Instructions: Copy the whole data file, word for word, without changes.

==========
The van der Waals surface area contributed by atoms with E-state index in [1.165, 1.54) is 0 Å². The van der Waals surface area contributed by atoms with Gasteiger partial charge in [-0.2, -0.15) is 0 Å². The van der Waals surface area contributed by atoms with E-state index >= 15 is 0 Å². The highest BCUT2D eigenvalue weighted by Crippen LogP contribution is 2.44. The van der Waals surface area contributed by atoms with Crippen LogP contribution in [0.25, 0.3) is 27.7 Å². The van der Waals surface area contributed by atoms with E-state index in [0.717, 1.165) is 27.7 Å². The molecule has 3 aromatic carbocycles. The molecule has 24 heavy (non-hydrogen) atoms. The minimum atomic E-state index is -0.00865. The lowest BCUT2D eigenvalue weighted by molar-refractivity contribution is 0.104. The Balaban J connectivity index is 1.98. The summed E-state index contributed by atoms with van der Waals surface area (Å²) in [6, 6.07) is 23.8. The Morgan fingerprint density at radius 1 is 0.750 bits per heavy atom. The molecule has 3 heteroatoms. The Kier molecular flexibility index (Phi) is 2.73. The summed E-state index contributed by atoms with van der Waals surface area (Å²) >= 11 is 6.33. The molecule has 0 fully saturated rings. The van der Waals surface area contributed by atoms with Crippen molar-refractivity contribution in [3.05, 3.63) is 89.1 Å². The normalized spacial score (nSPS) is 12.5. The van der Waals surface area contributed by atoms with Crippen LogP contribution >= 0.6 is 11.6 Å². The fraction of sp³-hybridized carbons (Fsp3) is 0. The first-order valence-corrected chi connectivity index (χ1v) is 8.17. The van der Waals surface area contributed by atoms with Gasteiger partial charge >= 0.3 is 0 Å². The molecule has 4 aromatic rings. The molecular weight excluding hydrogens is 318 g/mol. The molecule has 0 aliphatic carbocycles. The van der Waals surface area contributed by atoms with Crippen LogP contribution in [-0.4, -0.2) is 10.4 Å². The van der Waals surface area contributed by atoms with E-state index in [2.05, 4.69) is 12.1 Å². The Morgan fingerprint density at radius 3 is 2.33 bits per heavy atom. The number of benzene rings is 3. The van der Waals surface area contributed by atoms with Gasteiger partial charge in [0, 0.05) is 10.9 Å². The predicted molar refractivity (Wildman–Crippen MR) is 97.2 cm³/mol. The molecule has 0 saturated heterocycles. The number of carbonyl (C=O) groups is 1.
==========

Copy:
The van der Waals surface area contributed by atoms with E-state index in [1.165, 1.54) is 0 Å². The van der Waals surface area contributed by atoms with Gasteiger partial charge in [-0.2, -0.15) is 0 Å². The van der Waals surface area contributed by atoms with E-state index >= 15 is 0 Å². The highest BCUT2D eigenvalue weighted by Crippen LogP contribution is 2.44. The van der Waals surface area contributed by atoms with Crippen LogP contribution in [0.25, 0.3) is 27.7 Å². The van der Waals surface area contributed by atoms with E-state index in [0.717, 1.165) is 27.7 Å². The molecule has 3 aromatic carbocycles. The molecule has 24 heavy (non-hydrogen) atoms. The minimum atomic E-state index is -0.00865. The lowest BCUT2D eigenvalue weighted by molar-refractivity contribution is 0.104. The Balaban J connectivity index is 1.98. The summed E-state index contributed by atoms with van der Waals surface area (Å²) in [6, 6.07) is 23.8. The Morgan fingerprint density at radius 1 is 0.750 bits per heavy atom. The molecule has 3 heteroatoms. The Kier molecular flexibility index (Phi) is 2.73. The summed E-state index contributed by atoms with van der Waals surface area (Å²) >= 11 is 6.33. The molecule has 0 fully saturated rings. The van der Waals surface area contributed by atoms with Crippen molar-refractivity contribution in [3.05, 3.63) is 89.1 Å². The normalized spacial score (nSPS) is 12.5. The van der Waals surface area contributed by atoms with Crippen LogP contribution >= 0.6 is 11.6 Å². The fraction of sp³-hybridized carbons (Fsp3) is 0. The first-order valence-corrected chi connectivity index (χ1v) is 8.17. The van der Waals surface area contributed by atoms with Gasteiger partial charge >= 0.3 is 0 Å². The molecule has 4 aromatic rings. The molecular weight excluding hydrogens is 318 g/mol. The molecule has 0 aliphatic carbocycles. The van der Waals surface area contributed by atoms with Crippen LogP contribution in [-0.4, -0.2) is 10.4 Å². The van der Waals surface area contributed by atoms with E-state index in [2.05, 4.69) is 12.1 Å². The Morgan fingerprint density at radius 3 is 2.33 bits per heavy atom. The number of benzene rings is 3. The van der Waals surface area contributed by atoms with Gasteiger partial charge in [0, 0.05) is 10.9 Å². The predicted molar refractivity (Wildman–Crippen MR) is 97.2 cm³/mol. The molecule has 0 saturated heterocycles. The number of carbonyl (C=O) groups is 1.